Spike TV (search) is going off the air before it even goes on.

A Manhattan judge yesterday signed an order temporarily barring Viacom Inc. from changing the name of its TNN cable network to Spike TV, as it had planned to do Monday.

Malcolm X director Spike Lee (search) argued the name change could lead people to believe he's involved with the network, a channel "for men" that will revolve around racy programming.

The judge presiding over the case, Walter Tolub, found Lee had presented enough of a case to stop the name change from going into effect pending further hearings.

Lee lawyer Johnnie Cochran (search) said he and his client were "ecstatic."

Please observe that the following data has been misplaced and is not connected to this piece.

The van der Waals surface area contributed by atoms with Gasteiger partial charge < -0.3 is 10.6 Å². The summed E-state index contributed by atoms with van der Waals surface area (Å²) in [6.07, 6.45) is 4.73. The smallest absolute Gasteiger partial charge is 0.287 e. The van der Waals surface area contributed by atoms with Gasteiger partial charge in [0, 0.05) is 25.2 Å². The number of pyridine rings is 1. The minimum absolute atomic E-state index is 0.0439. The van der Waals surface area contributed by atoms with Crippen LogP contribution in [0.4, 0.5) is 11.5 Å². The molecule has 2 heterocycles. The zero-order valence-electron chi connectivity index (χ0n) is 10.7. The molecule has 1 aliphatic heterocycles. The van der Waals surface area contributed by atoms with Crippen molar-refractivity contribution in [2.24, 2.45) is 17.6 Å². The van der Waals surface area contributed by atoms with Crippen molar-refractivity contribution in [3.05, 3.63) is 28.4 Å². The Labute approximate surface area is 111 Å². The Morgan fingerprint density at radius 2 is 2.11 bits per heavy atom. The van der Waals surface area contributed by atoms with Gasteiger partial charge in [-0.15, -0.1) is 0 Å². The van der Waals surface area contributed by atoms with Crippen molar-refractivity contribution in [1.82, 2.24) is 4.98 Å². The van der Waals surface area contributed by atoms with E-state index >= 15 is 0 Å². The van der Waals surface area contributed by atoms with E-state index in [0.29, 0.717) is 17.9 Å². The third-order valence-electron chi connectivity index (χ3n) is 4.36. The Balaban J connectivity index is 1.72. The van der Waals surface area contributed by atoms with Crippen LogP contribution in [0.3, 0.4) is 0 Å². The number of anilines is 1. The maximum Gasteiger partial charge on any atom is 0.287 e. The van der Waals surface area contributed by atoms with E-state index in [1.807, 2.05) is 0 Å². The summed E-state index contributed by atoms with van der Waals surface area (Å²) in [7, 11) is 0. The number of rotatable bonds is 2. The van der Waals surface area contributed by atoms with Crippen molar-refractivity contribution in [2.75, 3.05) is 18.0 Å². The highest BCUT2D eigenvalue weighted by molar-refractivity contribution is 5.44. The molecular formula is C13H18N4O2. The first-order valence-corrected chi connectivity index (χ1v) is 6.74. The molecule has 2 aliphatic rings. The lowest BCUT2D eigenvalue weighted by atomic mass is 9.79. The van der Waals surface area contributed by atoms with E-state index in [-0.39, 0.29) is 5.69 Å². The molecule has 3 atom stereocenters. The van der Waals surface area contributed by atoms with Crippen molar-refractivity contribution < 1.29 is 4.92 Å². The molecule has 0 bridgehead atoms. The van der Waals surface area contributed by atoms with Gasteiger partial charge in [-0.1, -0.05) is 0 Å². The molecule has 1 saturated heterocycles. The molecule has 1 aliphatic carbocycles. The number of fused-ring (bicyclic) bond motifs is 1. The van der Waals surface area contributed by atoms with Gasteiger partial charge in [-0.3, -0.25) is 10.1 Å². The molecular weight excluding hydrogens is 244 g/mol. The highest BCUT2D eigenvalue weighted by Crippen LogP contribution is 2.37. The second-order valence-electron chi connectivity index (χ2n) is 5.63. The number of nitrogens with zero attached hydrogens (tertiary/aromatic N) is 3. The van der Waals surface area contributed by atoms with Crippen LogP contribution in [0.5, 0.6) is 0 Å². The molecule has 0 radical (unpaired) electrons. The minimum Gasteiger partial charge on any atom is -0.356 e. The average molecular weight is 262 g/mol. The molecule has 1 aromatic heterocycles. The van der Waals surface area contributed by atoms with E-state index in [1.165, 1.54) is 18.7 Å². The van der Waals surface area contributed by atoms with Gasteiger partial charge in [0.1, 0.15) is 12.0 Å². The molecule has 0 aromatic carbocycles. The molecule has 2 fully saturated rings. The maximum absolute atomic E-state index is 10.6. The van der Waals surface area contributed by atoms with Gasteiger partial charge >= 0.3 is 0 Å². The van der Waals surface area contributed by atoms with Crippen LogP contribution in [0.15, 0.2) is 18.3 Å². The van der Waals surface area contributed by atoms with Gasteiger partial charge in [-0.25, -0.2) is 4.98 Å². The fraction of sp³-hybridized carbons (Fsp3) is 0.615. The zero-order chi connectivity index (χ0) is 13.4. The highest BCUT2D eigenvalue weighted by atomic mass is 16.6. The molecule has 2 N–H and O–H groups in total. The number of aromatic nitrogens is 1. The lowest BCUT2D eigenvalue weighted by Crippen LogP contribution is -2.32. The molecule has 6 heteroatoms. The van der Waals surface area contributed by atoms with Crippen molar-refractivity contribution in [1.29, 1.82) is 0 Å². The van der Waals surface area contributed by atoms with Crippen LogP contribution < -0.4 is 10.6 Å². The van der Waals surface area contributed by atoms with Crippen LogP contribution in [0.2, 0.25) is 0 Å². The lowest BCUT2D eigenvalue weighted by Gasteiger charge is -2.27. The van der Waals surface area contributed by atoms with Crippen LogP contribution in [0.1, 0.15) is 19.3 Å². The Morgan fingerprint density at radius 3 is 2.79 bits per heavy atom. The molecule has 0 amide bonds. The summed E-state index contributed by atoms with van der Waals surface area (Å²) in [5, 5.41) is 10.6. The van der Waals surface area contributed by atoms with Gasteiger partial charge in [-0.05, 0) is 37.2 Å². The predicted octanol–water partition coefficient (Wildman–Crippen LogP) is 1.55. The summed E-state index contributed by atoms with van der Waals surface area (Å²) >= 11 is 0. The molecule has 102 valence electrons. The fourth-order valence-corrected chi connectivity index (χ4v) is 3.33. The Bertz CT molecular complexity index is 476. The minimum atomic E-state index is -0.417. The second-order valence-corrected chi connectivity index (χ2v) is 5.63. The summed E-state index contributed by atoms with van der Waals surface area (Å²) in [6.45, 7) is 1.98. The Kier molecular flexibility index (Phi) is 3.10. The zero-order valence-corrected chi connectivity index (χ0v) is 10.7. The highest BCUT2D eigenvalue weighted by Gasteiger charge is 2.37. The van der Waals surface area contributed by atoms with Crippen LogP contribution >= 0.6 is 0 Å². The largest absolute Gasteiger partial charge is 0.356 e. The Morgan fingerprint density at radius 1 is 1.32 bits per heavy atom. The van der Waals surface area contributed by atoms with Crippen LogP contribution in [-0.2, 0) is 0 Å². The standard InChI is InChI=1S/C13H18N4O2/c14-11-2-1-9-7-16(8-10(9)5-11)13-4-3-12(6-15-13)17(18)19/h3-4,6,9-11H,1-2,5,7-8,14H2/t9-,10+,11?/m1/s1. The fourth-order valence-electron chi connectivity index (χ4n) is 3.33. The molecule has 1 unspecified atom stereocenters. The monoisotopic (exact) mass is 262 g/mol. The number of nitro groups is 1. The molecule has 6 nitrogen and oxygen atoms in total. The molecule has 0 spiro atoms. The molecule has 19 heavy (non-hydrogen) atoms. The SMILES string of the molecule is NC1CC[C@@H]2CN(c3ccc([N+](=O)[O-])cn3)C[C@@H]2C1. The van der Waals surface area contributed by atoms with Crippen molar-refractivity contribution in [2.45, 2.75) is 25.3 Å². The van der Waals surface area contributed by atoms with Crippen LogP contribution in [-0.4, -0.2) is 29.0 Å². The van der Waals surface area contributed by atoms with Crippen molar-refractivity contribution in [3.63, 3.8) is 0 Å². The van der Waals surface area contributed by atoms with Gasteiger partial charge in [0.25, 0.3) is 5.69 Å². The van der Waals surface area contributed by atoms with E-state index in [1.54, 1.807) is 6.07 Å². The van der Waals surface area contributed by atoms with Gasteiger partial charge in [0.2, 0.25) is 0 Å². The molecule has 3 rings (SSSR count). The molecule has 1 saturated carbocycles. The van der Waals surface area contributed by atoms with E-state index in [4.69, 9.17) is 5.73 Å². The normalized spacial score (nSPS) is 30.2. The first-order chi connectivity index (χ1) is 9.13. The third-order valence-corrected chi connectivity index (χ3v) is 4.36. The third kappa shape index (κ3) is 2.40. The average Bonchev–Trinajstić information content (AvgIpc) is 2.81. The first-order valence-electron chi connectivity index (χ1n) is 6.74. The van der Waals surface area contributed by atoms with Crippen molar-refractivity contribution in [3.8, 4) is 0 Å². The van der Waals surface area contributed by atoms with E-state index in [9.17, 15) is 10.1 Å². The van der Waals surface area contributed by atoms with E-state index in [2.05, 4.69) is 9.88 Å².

Dan Martinsen, a spokesman for TNN, said the network plans to appeal.

The judge wrote, "What appears, at first blush, to be an exercise in egocentricity, becomes on closer review an earnest attempt by a prominent personality to limit what he regards as the commercial exploitation of his public persona."

Tolub added that TNN President Albie Hecht "has conceded that Spike Lee was one of the role models for the network name," along with other notable Spikes.

He said the word "Spike" coupled with the network's marketing itself as "aggressive and irreverent" could mislead the public into thinking Lee was involved.

Tolub ordered the director to post a $500,000 bond to reimburse TNN for expenses stemming from the injunction in case he eventually rules against Lee.